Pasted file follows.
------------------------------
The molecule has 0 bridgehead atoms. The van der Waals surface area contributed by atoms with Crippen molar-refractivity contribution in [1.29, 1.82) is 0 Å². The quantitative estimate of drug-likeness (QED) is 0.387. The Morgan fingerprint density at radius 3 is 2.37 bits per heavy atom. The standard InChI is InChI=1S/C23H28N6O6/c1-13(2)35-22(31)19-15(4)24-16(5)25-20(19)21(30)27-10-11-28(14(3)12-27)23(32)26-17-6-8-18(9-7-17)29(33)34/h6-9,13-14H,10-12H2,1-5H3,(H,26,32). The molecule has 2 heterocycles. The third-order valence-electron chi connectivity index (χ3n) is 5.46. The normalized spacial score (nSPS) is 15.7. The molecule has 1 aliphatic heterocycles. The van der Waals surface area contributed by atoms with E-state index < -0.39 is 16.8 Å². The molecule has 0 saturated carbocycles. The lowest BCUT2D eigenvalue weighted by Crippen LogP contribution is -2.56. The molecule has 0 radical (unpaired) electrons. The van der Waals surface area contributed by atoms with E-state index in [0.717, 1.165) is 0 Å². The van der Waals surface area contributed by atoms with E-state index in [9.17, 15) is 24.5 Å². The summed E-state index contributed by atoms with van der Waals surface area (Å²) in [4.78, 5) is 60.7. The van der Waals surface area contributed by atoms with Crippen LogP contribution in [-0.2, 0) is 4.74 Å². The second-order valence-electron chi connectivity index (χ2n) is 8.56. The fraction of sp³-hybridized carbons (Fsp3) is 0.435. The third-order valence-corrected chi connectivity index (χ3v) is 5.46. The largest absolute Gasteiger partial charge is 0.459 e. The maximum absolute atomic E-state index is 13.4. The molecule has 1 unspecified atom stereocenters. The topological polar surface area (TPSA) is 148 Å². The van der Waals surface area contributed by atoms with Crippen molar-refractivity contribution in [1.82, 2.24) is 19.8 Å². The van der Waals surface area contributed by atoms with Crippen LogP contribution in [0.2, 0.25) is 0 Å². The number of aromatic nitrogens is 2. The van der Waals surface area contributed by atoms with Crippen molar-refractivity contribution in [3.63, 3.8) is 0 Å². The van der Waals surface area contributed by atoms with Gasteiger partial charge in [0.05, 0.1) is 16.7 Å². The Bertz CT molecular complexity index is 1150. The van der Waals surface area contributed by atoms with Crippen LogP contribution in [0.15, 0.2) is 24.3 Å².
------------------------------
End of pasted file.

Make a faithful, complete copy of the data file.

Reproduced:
The molecule has 0 bridgehead atoms. The van der Waals surface area contributed by atoms with Crippen molar-refractivity contribution in [1.29, 1.82) is 0 Å². The quantitative estimate of drug-likeness (QED) is 0.387. The Morgan fingerprint density at radius 3 is 2.37 bits per heavy atom. The standard InChI is InChI=1S/C23H28N6O6/c1-13(2)35-22(31)19-15(4)24-16(5)25-20(19)21(30)27-10-11-28(14(3)12-27)23(32)26-17-6-8-18(9-7-17)29(33)34/h6-9,13-14H,10-12H2,1-5H3,(H,26,32). The molecule has 2 heterocycles. The third-order valence-electron chi connectivity index (χ3n) is 5.46. The normalized spacial score (nSPS) is 15.7. The molecule has 1 aliphatic heterocycles. The van der Waals surface area contributed by atoms with E-state index < -0.39 is 16.8 Å². The molecule has 0 saturated carbocycles. The lowest BCUT2D eigenvalue weighted by Crippen LogP contribution is -2.56. The molecule has 0 radical (unpaired) electrons. The van der Waals surface area contributed by atoms with E-state index in [0.717, 1.165) is 0 Å². The van der Waals surface area contributed by atoms with E-state index in [9.17, 15) is 24.5 Å². The summed E-state index contributed by atoms with van der Waals surface area (Å²) in [4.78, 5) is 60.7. The van der Waals surface area contributed by atoms with Crippen LogP contribution in [-0.2, 0) is 4.74 Å². The second-order valence-electron chi connectivity index (χ2n) is 8.56. The fraction of sp³-hybridized carbons (Fsp3) is 0.435. The third-order valence-corrected chi connectivity index (χ3v) is 5.46. The largest absolute Gasteiger partial charge is 0.459 e. The maximum absolute atomic E-state index is 13.4. The molecule has 1 unspecified atom stereocenters. The topological polar surface area (TPSA) is 148 Å². The van der Waals surface area contributed by atoms with Crippen molar-refractivity contribution in [1.82, 2.24) is 19.8 Å². The van der Waals surface area contributed by atoms with Crippen LogP contribution in [0.2, 0.25) is 0 Å². The number of aromatic nitrogens is 2. The van der Waals surface area contributed by atoms with Crippen molar-refractivity contribution in [3.63, 3.8) is 0 Å². The van der Waals surface area contributed by atoms with Gasteiger partial charge in [0.05, 0.1) is 16.7 Å². The Bertz CT molecular complexity index is 1150. The van der Waals surface area contributed by atoms with Crippen LogP contribution in [0.15, 0.2) is 24.3 Å².